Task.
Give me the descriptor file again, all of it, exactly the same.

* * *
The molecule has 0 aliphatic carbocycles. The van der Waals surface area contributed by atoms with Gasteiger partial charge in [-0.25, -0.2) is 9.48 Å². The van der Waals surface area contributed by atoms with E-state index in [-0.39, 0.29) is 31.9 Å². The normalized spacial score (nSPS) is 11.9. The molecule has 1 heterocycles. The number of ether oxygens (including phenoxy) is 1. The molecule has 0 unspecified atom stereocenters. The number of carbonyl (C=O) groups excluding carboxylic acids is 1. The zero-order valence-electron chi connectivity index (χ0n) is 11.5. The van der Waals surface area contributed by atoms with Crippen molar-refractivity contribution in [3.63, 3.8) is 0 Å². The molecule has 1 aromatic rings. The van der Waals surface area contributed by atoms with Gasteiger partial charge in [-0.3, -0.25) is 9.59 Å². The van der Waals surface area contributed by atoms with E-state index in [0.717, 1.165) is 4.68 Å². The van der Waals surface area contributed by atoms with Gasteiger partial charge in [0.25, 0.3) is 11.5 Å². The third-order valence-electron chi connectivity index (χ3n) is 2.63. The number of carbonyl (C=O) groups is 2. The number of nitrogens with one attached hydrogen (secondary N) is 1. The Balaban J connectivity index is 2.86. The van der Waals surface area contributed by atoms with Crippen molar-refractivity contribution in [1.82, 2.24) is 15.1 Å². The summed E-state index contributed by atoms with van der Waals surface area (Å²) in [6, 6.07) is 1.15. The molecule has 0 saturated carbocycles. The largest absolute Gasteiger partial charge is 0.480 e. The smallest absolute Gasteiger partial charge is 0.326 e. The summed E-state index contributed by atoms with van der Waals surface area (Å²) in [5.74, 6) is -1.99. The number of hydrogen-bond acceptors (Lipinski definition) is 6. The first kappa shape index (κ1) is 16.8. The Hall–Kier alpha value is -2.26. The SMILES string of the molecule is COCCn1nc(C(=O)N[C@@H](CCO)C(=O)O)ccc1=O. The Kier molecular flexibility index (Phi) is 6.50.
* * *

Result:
The molecule has 0 aliphatic carbocycles. The van der Waals surface area contributed by atoms with Gasteiger partial charge in [-0.25, -0.2) is 9.48 Å². The van der Waals surface area contributed by atoms with E-state index in [-0.39, 0.29) is 31.9 Å². The normalized spacial score (nSPS) is 11.9. The molecule has 1 heterocycles. The number of ether oxygens (including phenoxy) is 1. The molecule has 0 unspecified atom stereocenters. The number of carbonyl (C=O) groups excluding carboxylic acids is 1. The zero-order valence-electron chi connectivity index (χ0n) is 11.5. The van der Waals surface area contributed by atoms with Crippen molar-refractivity contribution in [3.63, 3.8) is 0 Å². The molecule has 1 aromatic rings. The van der Waals surface area contributed by atoms with Gasteiger partial charge in [-0.3, -0.25) is 9.59 Å². The van der Waals surface area contributed by atoms with E-state index in [0.717, 1.165) is 4.68 Å². The van der Waals surface area contributed by atoms with Gasteiger partial charge in [0.25, 0.3) is 11.5 Å². The third-order valence-electron chi connectivity index (χ3n) is 2.63. The number of carbonyl (C=O) groups is 2. The number of nitrogens with one attached hydrogen (secondary N) is 1. The Balaban J connectivity index is 2.86. The van der Waals surface area contributed by atoms with Crippen molar-refractivity contribution in [1.82, 2.24) is 15.1 Å². The summed E-state index contributed by atoms with van der Waals surface area (Å²) in [6, 6.07) is 1.15. The molecule has 0 saturated carbocycles. The largest absolute Gasteiger partial charge is 0.480 e. The smallest absolute Gasteiger partial charge is 0.326 e. The summed E-state index contributed by atoms with van der Waals surface area (Å²) in [5.74, 6) is -1.99. The number of hydrogen-bond acceptors (Lipinski definition) is 6. The first kappa shape index (κ1) is 16.8. The Hall–Kier alpha value is -2.26. The SMILES string of the molecule is COCCn1nc(C(=O)N[C@@H](CCO)C(=O)O)ccc1=O. The Kier molecular flexibility index (Phi) is 6.50.